Rising Tuition

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EH 102
11 March 2013
College Tuition: Why is the Tuition Continuously Rising?
Most people have heard an elder complain about rising prices saying, “When I was your age I could go to the store with a quarter and buy a bag of chips, a few pieces of candy, some cookies, a drink and still have change left over.” Although the prices from decades ago are ideal, the concept of inflation and the decrease in the value of money have been accepted. Inflation affects the price of everything like milk, clothing, medical care, gas, and especially college tuition. According to the Bureau of Labor and Statistics, college tuition prices have increased at the highest rate compared to any consumer item, medical care, or even gas. In fact, college tuition and fees, as of 2012, are 600% of the tuition and fees in 1985 (Rampell 4). This statistic poses the question of why the cost to obtain higher education is steadily rising. A simple explanation can be found in the key economic principle that demand drives prices up, but the issue goes much deeper than that. The structure of the financial aid system, additional accommodations offered by colleges, and most of all the decrease in government funding toward higher education are the causes directly correlated to the continuous rise in tuition.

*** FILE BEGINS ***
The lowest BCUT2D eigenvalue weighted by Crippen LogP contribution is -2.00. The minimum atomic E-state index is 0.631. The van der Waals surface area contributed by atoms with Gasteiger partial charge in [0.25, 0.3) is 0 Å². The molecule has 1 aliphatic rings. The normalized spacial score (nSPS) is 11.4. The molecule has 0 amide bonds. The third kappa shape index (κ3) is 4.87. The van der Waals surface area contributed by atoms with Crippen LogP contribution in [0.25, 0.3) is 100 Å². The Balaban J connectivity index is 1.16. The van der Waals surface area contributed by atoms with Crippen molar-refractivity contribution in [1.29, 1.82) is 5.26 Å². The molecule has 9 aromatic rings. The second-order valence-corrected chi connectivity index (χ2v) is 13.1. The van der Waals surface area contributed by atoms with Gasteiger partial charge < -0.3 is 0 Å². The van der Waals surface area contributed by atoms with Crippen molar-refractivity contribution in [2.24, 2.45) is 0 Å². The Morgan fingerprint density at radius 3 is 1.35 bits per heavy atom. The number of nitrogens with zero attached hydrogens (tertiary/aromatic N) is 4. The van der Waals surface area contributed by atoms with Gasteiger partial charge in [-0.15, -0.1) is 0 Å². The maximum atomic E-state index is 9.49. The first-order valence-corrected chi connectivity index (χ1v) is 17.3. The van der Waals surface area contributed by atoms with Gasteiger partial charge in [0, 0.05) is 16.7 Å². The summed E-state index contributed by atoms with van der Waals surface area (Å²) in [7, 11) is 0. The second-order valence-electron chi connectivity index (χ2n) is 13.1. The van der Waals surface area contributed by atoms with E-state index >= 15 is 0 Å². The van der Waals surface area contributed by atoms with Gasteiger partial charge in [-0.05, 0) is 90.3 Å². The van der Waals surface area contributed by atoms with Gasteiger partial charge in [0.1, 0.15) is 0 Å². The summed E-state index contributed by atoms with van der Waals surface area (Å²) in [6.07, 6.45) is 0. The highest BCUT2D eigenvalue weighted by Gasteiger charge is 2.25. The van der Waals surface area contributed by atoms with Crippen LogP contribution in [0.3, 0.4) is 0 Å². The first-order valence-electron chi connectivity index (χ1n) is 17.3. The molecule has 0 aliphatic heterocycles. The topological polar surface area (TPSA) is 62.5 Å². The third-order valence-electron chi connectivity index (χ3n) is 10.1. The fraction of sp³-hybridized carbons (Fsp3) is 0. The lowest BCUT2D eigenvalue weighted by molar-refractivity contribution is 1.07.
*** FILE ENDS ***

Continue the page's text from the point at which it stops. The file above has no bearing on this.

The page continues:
Firstly, the structure of the financial aid system is a contributing factor to the steady increase in college tuition. Dr. Joshua Robinson, an economics professor at the University of Alabama at Birmingham, explained that it is often argued that the increase in federal aid simply leads colleges to raise their tuition costs to reflect the financial aid in hopes that it will buffer the increase. This idea represents the Bennett Hypothesis, which was created by U.S. Secretary of Education, William J. Bennett (Robinson). There is much argument over this hypothesis, but there have been many credible findings that support this idea. Title IV deals with the federal student aid programs. According to an article by Judith Scott-Clayton, similar programs offered by non-Title IV “cost about 75 percent more when offered at Title IV institutions – with the difference in tuition roughly approximating the size of a Pell Grant (Scott-Clayton 8).” In addition, the amount of financial aid given out to undergraduate students on a national level has sharply increased over eight billion dollars since 2007, which means that more students are attending college and needing financial aid (Schworm 3). Referring back to the same information from the Bureau of Labor Statistics, it is especially interesting to note that from the year 2007, when financial aid increased, to present day the percentage increase in college tuition became exponentially higher than the rest of the increasing percentages (Rampell 4). This proves that the federal aid system has a significant connection to the increasing tuition rates. Another way that the structure of the financial aid system contributes to the rise in tuition is through the scholarships that colleges give out. In the academic article entitled “Why Tuition Costs are Rising So Quickly,” Robert Martin explains how the scholarships that colleges offer are a factor in the rising tuition crisis. He shares that when colleges offer scholarships they are really price discounts, so “the education and general expenses are overstated by the amount equal to scholarships.” Martin also shares that for colleges to ensure that their funds balance out, they “record tuition revenue as if every student paid the posted price for tuition (Martin 93).” In other words, the amount of revenue that a college lacks once all tuition is paid is equal to the amount in scholarships given. As a result, the tuition goes up for the non- scholarship students as a whole to make up for the amount dispersed in scholarships. With this occurring at colleges all across the nation it is clear to see how financial aid is a causal factor in the increase in tuition. The rise in...
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